Q and A With Governor Jennifer Granholm: “It’s Time for Women to Lead”

Rewire conducted a Q & A with former Michigan Governor and host of Current TV's 'The War Room' Jennifer Granholm on how Republicans want to treat women like children and why women should be leading this country.

Rewire conducted a Q & A with former Michigan Governor and host of Current TV’s ‘The War Room’ Jennifer Granholm on how Republicans want to treat women like children, why women should be leading this country, and why a Sarah Palin just won’t do.

Rewire: Your legacy as Governor of Michigan (2003-2011) was job creation and clean energy, but you are also staunchly pro-choice. How important is it to have women political leaders who care about women’s rights, but those issues define their political record?  

Granholm: Women cannot be singularly focused, because they need to be elected by both women and men. But there are a lot of states right now where we need women to run for office, if for no other reason than to play a full throttle defense on women’s rights offenses.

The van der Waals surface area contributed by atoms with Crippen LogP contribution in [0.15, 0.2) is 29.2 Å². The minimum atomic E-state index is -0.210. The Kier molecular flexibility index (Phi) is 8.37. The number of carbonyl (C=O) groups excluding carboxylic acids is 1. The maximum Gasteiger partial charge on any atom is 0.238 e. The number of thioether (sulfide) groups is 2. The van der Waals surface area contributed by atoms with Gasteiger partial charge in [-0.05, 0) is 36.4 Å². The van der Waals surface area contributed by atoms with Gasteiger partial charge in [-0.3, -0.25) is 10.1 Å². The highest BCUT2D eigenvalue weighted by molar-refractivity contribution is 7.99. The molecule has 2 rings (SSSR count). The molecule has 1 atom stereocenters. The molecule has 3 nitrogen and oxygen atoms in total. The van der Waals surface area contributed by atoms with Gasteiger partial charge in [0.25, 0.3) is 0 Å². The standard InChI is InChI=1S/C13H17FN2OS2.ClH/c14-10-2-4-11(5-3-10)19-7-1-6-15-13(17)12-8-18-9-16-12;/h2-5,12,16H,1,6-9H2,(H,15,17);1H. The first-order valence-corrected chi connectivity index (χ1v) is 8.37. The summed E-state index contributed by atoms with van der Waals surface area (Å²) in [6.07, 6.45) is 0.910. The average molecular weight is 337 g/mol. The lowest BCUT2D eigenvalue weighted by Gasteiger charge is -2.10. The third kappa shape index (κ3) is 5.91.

Rewire: You’re an advocate for more women in politics. But defined broadly, wouldn’t getting Sarah Palin or Michelle Bachman elected then be a good thing? What’s the caveat?

Granholm: It is potentially dangerous for women’s rights to assume that any woman in office will be good for women. I would so much prefer to have progressive-minded men in office than women who would take away the rights we’ve been fighting for decades. At the same time, for our daughters, there is a symbolic value of seeing women in office. I wouldn’t discount that – you cannot be what you cannot see. It is important to see women in power, but that’s why I want pro-choice or democratic women in power.

Rewire: What is your take on what’s happening now in the US – where women are facing “sexual McCarthyism,” as you put it?

Granholm: The Right to Life has a big agenda in this country and they want to see these bills passed in every state. They’re not absurd to many, and they do intend to pass them. Women can see what would happen if the levers of control all went to the Republicans: they would be treated as children, they would need the government to make the decisions for them.